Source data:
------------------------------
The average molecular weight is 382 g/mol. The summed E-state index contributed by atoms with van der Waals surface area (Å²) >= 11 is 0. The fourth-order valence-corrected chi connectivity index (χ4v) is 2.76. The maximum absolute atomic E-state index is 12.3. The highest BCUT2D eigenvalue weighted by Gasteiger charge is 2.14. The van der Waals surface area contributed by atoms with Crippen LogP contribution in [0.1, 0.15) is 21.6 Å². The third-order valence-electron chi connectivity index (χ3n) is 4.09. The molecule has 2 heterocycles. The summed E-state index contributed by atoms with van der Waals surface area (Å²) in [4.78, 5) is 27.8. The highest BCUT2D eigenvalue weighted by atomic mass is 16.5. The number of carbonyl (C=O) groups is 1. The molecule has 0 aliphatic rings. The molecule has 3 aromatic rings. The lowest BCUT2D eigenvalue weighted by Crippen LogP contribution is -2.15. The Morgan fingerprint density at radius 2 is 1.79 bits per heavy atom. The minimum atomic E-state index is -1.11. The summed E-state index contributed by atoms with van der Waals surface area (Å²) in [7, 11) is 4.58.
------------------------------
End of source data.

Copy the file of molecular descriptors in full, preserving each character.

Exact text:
The average molecular weight is 382 g/mol. The summed E-state index contributed by atoms with van der Waals surface area (Å²) >= 11 is 0. The fourth-order valence-corrected chi connectivity index (χ4v) is 2.76. The maximum absolute atomic E-state index is 12.3. The highest BCUT2D eigenvalue weighted by Gasteiger charge is 2.14. The van der Waals surface area contributed by atoms with Crippen LogP contribution in [0.1, 0.15) is 21.6 Å². The third-order valence-electron chi connectivity index (χ3n) is 4.09. The molecule has 2 heterocycles. The summed E-state index contributed by atoms with van der Waals surface area (Å²) in [4.78, 5) is 27.8. The highest BCUT2D eigenvalue weighted by atomic mass is 16.5. The number of carbonyl (C=O) groups is 1. The molecule has 0 aliphatic rings. The molecule has 3 aromatic rings. The lowest BCUT2D eigenvalue weighted by Crippen LogP contribution is -2.15. The Morgan fingerprint density at radius 2 is 1.79 bits per heavy atom. The minimum atomic E-state index is -1.11. The summed E-state index contributed by atoms with van der Waals surface area (Å²) in [7, 11) is 4.58.